Get Started with Classroom Badges


Developing a system to award digital badges and introduce gamification in your classroom is catching on like crazy. Students are naturally drawn to these types of achievement awards from their experiences with video games, scouting, and more. Badges, medals, and other achievement awards are common throughout society…so why not leverage this in your classroom.

Luckily, implementing a badge program is easy today. Let’s look at a few ways to get started.


Design Your Constellation

First, you have to spend time developing your badge “constellation.” In short, to be successful, you have to plan what achievements lead to higher achievements and how it all fits together.

Watch this excellent video from BadgeOS regarding the planning of your badge constellation. Before you start a badge program…watch this video and plan!


Start Small

Planning your badge constellation, especially one that will generate positive student results is hard! Where do you start? Well, gamifying your entire class for the whole year is just too much. So, start with one, small project or unit.


badges in the classroomDefine Achievements Based Upon Outcomes

When you are planning you constellation, defining achievements is key. Sure, you may want to have a few participation-type achievements but the majority of your rewards should be based upon educational outcomes. For example, if the outcome is for students to recognize and describe literary devices used in a particular book, then your achievements could look like this.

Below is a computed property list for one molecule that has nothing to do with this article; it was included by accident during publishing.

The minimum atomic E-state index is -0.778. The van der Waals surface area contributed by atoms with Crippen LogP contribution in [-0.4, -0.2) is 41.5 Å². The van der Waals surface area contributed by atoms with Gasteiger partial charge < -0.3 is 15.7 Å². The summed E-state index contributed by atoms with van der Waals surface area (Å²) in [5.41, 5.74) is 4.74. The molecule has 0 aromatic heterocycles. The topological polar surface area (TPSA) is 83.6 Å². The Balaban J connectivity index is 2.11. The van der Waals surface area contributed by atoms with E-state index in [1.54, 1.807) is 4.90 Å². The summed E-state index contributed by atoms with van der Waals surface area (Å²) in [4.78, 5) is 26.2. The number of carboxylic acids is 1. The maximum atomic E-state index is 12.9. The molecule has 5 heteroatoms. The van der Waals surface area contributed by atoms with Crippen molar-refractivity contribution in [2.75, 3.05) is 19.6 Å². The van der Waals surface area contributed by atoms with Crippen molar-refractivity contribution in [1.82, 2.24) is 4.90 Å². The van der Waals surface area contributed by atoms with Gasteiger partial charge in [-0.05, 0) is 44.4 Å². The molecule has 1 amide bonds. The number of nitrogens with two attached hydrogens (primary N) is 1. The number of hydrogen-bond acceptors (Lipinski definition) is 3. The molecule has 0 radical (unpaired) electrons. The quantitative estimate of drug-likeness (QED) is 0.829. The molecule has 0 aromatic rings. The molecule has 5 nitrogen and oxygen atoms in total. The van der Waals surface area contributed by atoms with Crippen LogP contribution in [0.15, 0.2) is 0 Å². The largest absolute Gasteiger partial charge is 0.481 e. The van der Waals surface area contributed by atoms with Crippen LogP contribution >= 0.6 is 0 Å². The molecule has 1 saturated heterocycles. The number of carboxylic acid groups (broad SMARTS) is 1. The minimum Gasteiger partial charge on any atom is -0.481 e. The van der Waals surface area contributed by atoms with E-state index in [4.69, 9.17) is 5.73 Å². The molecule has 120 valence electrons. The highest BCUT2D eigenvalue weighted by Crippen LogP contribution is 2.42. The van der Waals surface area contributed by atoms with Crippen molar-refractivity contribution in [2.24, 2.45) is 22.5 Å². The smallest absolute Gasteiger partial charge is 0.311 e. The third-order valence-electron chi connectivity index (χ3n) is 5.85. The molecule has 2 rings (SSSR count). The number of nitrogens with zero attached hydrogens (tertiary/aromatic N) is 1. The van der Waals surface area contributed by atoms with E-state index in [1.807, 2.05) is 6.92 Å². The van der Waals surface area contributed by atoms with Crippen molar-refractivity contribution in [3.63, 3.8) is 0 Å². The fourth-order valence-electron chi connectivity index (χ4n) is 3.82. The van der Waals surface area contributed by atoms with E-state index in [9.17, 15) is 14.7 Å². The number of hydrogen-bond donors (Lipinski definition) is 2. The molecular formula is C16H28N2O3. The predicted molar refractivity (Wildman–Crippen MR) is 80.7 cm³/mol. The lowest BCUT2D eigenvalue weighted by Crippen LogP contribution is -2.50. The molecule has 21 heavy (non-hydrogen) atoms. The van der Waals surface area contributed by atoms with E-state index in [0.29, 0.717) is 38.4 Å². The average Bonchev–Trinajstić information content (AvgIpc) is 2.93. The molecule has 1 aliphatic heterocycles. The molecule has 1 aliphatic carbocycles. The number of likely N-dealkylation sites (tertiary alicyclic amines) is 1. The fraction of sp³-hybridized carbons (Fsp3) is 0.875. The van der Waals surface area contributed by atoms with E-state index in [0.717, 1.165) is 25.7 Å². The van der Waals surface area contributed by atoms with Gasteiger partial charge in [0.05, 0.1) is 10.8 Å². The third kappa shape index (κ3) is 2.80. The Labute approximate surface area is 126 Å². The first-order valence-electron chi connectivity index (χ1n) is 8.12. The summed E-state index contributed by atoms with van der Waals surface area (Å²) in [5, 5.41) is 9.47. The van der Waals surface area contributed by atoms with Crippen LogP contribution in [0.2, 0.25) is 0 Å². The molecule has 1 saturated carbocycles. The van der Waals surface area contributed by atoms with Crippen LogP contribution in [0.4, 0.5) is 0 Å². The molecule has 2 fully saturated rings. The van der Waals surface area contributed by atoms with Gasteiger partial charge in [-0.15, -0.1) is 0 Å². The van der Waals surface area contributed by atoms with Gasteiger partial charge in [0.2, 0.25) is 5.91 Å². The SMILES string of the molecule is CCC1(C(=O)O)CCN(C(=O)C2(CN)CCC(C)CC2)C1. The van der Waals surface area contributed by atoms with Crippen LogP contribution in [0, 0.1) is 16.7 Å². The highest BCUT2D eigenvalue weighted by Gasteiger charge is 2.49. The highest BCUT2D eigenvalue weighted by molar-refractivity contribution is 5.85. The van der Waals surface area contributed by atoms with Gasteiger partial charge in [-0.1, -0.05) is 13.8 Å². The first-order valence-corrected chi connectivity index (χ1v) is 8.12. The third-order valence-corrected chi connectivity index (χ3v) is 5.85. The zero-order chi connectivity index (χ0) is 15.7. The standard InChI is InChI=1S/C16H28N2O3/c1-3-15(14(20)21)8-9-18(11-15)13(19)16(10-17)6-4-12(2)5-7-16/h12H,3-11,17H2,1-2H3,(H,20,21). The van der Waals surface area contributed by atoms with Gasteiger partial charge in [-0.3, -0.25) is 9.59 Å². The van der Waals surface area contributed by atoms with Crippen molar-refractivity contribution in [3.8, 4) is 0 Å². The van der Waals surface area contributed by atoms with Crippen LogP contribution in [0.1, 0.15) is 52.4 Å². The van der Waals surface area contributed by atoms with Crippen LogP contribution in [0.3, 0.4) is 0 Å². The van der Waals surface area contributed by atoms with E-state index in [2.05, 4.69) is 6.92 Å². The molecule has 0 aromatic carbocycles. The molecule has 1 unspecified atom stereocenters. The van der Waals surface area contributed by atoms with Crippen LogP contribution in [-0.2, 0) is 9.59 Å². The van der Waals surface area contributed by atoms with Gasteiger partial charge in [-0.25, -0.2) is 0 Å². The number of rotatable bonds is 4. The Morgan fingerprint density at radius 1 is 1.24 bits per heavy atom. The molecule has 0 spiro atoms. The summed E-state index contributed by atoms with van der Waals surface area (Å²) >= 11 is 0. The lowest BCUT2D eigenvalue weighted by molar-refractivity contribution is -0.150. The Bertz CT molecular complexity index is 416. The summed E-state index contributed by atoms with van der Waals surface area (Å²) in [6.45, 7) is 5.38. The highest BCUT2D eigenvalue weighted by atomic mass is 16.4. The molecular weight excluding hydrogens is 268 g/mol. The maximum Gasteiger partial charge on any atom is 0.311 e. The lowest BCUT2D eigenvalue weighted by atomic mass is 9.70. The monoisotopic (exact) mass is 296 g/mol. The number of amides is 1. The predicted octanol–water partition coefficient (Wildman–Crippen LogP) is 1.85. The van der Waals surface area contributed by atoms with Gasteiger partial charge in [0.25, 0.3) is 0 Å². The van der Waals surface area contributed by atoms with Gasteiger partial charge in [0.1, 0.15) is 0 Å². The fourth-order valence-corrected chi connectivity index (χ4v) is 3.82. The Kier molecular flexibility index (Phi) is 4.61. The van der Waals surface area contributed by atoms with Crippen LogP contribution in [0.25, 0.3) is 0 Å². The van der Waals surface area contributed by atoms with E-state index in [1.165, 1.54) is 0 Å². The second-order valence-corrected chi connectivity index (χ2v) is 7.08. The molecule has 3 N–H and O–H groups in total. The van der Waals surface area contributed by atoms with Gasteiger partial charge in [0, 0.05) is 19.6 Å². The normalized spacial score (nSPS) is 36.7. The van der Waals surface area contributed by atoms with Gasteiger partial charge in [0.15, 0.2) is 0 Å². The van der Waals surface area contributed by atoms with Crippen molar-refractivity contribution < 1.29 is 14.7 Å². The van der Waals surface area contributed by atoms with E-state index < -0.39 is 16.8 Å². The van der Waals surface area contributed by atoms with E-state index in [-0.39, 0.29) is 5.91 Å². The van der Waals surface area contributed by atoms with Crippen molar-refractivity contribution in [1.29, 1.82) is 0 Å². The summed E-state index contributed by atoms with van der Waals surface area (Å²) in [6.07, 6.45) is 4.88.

Literary Device Level One: Recognize and describe a literary device used in the book. Your description must be written and contain a specific example from the book…

Literacy Device Level Two:  You must have three Literary Device Level One Badges before you attempt Level Two. Write a one page short story using one of the literary devices described when earing your Level One badges.


Awarding Badges

How do you actually give out badges? You can create your own, physical badges but this takes a lot of time to create. By the way, bottle caps work great for physical badges. However, digital badges are fun and easy.

ClassBadges is on option that works great. Teachers can create a free account, manages students, award badges, and more. Students track their progress along the way. The site has a large selection of badges ready to award to students.

For older students, who have email addresses, try Credly. Credly has a great badge design tool and is easy to issue credit. Credly does not have a way to manage student users but is still worth considering.

Are you using badges in your classroom? Do you have any tips?